Disney, Pixar, and the Hidden Messages of Children's Films

Disney, Pixar, and the Hidden Messages of Children's Films

by M. Keith Booker
4.0 1
ISBN-10:
0313376727
ISBN-13:
9780313376726
Pub. Date:
11/30/2009
Publisher:
Greenwood Publishing Group, Incorporated
Select a Purchase Option
  • purchase options
    $27.21 $49.00 Save 44% Current price is $27.21, Original price is $49. You Save 44%.
    icon-error
    Note: Access code and/or supplemental material are not guaranteed to be included with textbook rental or used textbook.
  • purchase options

Overview

Disney, Pixar, and the Hidden Messages of Children's Films

This work is a wide-ranging survey of American children's film that provides detailed analysis of the political implications of these films, as well as a discussion of how movies intended for children have come to be so persistently charged with meaning.

• Provides chapter-by-chapter coverage of films from different studios, including two chapters on Disney, one on Pixar, and one on films from other studios (with a special focus on Dreamworks)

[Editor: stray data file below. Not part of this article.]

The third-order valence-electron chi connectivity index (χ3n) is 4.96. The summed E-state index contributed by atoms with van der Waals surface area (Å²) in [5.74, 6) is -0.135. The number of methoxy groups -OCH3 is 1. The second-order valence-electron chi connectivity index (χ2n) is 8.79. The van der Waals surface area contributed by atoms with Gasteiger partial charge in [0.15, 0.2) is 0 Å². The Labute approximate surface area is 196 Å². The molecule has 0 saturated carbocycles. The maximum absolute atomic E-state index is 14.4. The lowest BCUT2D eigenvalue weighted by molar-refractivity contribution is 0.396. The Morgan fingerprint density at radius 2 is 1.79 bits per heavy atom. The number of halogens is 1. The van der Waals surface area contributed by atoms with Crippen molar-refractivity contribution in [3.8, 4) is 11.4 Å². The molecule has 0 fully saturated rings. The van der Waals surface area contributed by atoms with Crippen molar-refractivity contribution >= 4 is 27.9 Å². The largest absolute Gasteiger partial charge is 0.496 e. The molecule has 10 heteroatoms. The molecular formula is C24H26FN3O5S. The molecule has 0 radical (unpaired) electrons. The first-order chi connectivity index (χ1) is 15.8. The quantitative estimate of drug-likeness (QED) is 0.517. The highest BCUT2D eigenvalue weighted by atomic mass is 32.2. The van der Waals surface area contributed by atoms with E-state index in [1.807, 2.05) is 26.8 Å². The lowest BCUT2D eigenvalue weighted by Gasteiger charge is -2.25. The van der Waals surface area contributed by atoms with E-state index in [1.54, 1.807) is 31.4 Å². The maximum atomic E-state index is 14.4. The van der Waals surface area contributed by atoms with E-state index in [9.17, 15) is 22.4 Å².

• Offers bibliographical listings of both printed works cited and films cited in the text

• Includes a comprehensive index

Product Details

ISBN-13: 9780313376726
Publisher: Greenwood Publishing Group, Incorporated
Publication date: 11/30/2009
Pages: 214
Product dimensions: 6.20(w) x 9.30(h) x 1.10(d)

Customer Reviews

Most Helpful Customer Reviews

See All Customer Reviews

Disney, Pixar, and the Hidden Messages of Children's Films 4 out of 5 based on 0 ratings. 1 reviews.
Sarah-Sophia More than 1 year ago
This book points out some of the good, but mostly bad in children's film. It points out things that I never noticed before; like how an infatuation with animals can be a distraction to the suffering of people, and that if there is a progressive message, it is very much downplayed. Instead of accusing the film-makers of purposely trying to promote political views, the author claims that "they were simply careless, not bothering to worry that they might be conveying such ideas...The company was so focused on its own white, male, middle-class perspective."